Date: everything depends on the moon

Since it is determined by the Lunar calendar, the date of the Chinese New Year changes each year, but it has always fallen between January 21 and February 20. In 2021, for instance, the Year of the Ox will start on February 12.

The New Year’s Eve feast: bringing in wealth and treasure

Traditionally, the celebrations to welcome the new lunar year last 16 days, from Chinese New Year’s Eve to the Lantern festival, and eating could rank above all activities. One of the most important meals is “年夜饭” (nián yè fàn), the New Year’s Eve feast, for which Chinese people prepare dishes that are meant to bring good luck for the upcoming year. Traditional dishes include fish, dumplings, spring rolls, noodles, sweet rice balls and steamed rice cake, which are given a symbolic meaning based on their pronunciations or appearance.

Clothing custom

According to traditional beliefs, the red color can scare away evil spirits and bad luck, so throughout the Chinese New Year, people usually wear red clothes, especially new ones, because new clothes symbolize a new beginning in the year and mean people will have enough to use and wear in the new year.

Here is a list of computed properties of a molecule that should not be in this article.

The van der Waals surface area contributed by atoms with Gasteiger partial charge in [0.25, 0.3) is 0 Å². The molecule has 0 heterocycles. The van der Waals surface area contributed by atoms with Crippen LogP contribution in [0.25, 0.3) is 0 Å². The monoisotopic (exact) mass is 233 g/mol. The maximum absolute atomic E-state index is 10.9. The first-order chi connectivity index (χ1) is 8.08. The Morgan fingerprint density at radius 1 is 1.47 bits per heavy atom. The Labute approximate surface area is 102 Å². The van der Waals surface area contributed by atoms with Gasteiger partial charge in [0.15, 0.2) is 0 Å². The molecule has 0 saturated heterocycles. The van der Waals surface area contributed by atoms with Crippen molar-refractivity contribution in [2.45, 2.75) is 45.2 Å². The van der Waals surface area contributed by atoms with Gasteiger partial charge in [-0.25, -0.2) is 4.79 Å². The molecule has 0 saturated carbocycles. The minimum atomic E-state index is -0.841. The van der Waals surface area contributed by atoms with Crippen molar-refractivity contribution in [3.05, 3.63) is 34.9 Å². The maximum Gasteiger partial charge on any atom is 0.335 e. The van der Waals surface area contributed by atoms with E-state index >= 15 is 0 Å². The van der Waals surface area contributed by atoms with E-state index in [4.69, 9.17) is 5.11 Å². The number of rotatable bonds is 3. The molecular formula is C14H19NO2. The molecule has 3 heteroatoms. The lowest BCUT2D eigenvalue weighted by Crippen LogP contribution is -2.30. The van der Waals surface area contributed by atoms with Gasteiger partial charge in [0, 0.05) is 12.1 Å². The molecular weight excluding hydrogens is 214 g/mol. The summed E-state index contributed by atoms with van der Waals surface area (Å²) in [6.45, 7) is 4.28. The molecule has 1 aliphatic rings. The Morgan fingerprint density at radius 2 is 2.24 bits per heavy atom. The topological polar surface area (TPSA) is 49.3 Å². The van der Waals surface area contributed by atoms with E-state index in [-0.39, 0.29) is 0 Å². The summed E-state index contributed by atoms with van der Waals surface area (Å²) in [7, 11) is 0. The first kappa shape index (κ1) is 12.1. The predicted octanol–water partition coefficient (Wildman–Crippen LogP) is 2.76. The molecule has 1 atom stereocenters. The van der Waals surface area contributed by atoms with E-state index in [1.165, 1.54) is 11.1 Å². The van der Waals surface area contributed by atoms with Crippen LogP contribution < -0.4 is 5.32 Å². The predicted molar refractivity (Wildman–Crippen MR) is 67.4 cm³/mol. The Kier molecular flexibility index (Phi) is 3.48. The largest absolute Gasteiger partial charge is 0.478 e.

Red envelopes: lucky money

“红包” (hóng bāo) are red envelopes that contain money; it is a tradition that date back to the Han dynasty, when this practice initially consisted in tying coins together with red string. Red envelopes are usually given to children to pass on good fortune, or to elders as a blessing of longevity (that’s right, if you are a young or middle-aged adult, you don’t usually receive a red pocket!).

Traditions and symbolism

Another typical custom of the festivity is to take a family portrait with all the relatives and the most senior male head of the family sitting in the centre. Decoration is also an important part of the Chinese tradition: on the entrance of the houses, you will see an upside-down red diamond-shaped Fu character (福) because in chinese it means luck, happiness and prosperity arrived (福到了 – Fú dào le).

Other events: New Year’s visits and fireworks

During the Spring Festival, people visit other family members and their close friends, bringing gifts, especially for the elders. This activity is called “拜年” (bài nián), which means paying a visit for the New Year, and it is an act of greeting that shows politeness and respect. Lastly, the Chinese New Year would not be complete without lighting red firecrackers and fireworks, not only to enhance the festive atmosphere but also to scare away evil spirits.

Categories: Cultural Post


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